When you cut on your finger or scrape your knee, cells rush to the wound and repair or replace the damaged tissue. But how exactly this works – in particular how certain cells become "leaders" in the process – has long been a mystery. Now researchers at the University of Arizona (UA) have identified the mechanisms that cause and regulate this collective cell migration. Armed with this knowledge, biomedical engineers will be able to design new tissue regeneration treatments for diabetes and heart disease as well as for slowing or stopping the spread of cancer.

Leader cells earn their name for being the genetic messengers that move at the front of a cell group migrating to a wound. The UA researchers found that leader cells get their orders from a protein molecule called DII4, which acts as coordinator for the whole process. Nearby cells get sent to heal the wound, with identical cells specializing into leader and follower cells. The leader cells send signals to the follower cells, which have none of the messenger RNA from the DII4 protein, and this continues until new tissue covers the wound.

This migration process is also used by cancer cells to spread into healthy tissue.

To uncover the secrets behind how they work, the UA researchers tracked leader cell formation and behavior in in vitro human breast cancer cells and mice epithelial cells using a number of different techniques – single-cell gene expression analysis, computational modelling, and time-lapse microscopy. Lead investigator Pak Kin Wong also noted with amazement that when individual leader cells were destroyed with a laser, new ones took their place.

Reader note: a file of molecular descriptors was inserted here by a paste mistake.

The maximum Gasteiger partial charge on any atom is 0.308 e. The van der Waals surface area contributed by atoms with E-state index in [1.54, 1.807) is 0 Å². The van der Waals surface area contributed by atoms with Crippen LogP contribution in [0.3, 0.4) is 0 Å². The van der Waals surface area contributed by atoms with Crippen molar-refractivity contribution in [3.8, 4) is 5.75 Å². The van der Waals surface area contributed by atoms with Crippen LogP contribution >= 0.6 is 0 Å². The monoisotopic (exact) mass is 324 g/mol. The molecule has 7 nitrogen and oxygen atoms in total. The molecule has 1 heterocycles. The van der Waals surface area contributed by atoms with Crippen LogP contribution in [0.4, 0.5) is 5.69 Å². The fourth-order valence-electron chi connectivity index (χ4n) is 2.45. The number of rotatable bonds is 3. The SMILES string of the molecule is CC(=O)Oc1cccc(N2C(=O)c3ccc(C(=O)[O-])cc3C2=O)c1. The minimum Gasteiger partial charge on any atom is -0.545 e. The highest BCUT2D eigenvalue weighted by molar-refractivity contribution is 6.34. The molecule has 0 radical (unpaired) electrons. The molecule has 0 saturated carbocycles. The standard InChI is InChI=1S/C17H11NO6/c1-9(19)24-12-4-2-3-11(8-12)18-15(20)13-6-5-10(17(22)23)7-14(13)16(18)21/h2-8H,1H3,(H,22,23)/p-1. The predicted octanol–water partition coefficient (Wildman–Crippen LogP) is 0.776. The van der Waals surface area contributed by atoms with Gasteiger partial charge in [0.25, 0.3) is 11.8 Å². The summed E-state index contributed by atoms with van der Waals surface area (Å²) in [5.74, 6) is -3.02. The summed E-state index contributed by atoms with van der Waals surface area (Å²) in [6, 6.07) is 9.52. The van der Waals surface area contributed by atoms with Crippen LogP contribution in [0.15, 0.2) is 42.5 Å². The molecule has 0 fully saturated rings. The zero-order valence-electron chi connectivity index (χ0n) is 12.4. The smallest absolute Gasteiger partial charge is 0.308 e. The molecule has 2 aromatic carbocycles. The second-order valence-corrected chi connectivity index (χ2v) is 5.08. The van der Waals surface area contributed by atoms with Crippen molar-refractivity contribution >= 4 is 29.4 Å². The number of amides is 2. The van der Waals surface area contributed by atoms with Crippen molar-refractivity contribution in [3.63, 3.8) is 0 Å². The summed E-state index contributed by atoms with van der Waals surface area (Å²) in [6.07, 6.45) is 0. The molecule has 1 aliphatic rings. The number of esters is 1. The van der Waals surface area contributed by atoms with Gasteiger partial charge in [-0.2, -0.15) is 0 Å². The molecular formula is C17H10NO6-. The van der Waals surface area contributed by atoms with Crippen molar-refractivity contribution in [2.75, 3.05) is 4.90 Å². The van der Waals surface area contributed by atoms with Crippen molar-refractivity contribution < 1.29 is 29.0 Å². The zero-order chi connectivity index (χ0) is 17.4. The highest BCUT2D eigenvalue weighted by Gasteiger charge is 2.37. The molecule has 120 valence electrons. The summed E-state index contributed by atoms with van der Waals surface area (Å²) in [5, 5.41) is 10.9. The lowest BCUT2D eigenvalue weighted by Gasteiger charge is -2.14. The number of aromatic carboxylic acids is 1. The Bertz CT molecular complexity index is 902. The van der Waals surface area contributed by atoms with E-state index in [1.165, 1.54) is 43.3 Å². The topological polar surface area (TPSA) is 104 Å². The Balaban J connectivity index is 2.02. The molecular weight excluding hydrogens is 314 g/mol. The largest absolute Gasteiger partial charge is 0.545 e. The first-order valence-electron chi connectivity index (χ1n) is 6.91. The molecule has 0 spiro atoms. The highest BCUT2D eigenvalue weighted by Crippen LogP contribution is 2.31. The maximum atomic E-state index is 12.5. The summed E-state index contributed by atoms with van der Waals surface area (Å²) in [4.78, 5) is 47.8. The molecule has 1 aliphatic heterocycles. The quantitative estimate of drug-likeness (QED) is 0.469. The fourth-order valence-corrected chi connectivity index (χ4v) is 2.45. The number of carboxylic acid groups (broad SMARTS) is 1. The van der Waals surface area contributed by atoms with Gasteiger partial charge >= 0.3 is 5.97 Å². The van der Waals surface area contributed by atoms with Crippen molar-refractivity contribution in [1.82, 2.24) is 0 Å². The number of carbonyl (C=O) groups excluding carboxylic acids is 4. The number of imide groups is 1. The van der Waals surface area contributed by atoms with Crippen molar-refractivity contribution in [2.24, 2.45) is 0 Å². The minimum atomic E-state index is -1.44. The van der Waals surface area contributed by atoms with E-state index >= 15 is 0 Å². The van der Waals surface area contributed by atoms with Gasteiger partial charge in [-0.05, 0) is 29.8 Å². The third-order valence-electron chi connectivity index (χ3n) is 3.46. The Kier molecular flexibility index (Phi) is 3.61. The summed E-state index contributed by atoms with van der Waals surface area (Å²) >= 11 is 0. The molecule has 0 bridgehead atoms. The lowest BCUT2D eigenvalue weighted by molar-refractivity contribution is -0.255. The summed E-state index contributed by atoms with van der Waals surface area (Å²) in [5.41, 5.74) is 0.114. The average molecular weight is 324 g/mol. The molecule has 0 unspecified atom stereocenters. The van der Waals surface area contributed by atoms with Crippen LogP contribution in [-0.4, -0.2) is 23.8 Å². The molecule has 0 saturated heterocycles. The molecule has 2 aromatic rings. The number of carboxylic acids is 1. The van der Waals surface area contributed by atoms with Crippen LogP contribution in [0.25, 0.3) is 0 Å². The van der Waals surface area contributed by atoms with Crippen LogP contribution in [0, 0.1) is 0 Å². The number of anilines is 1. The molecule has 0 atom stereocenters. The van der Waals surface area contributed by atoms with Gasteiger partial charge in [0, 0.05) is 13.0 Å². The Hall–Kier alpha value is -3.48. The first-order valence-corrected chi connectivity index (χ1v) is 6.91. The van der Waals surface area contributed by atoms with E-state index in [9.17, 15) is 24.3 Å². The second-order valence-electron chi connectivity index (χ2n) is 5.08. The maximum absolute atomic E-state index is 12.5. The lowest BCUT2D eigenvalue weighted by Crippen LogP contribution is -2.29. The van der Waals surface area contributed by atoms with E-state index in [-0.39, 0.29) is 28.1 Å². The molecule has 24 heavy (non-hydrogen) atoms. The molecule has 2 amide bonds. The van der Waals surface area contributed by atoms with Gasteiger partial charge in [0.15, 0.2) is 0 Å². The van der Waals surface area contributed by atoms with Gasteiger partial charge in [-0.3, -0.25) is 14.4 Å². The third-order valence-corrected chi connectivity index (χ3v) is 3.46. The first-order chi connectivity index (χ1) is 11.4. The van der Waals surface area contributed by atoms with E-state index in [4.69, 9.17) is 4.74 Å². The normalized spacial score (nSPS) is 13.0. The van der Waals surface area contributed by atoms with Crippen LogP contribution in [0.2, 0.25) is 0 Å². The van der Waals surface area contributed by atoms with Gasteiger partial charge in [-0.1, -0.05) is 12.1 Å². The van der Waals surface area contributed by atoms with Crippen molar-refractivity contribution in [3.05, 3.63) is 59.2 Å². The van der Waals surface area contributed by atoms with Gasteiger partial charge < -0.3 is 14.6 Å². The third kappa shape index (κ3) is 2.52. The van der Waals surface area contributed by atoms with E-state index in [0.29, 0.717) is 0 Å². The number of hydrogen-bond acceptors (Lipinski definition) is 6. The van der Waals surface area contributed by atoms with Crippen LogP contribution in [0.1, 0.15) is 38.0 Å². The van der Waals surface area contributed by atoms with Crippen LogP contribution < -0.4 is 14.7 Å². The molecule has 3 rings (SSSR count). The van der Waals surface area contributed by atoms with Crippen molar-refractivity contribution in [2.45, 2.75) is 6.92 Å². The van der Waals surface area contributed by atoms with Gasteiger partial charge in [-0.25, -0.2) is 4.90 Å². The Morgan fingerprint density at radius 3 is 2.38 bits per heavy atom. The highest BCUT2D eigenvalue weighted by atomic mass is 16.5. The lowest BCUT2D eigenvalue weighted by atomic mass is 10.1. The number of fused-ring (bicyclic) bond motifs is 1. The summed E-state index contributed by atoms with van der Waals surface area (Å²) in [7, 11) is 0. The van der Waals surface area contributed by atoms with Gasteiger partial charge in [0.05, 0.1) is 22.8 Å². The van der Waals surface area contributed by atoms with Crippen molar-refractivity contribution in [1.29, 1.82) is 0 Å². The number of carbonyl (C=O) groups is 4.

Stephanie Wellington and Zachary Dean, two students in Pak Kin Wong's research group, manipulate cells using a microfluidic device

The research has opened new doors in biomedical engineering. "Knowing the genetic makeup of leader cells and understanding their formation and behavior gives us the ability to alter cell migration," said Pak Kin Wong.

With this ability, cancer cells could be stopped in their tracks. Normal cells could be directed to heal damaged tissue that for whatever reason has been ignored by the body's internal healing processes (such as can happen with diabetes). Plaque buildup in arteries could be reduced. And bioengineered tissues and organs meant for human transplantation could perhaps be developed faster.

A paper describing the research was published in the journal Nature Communications.

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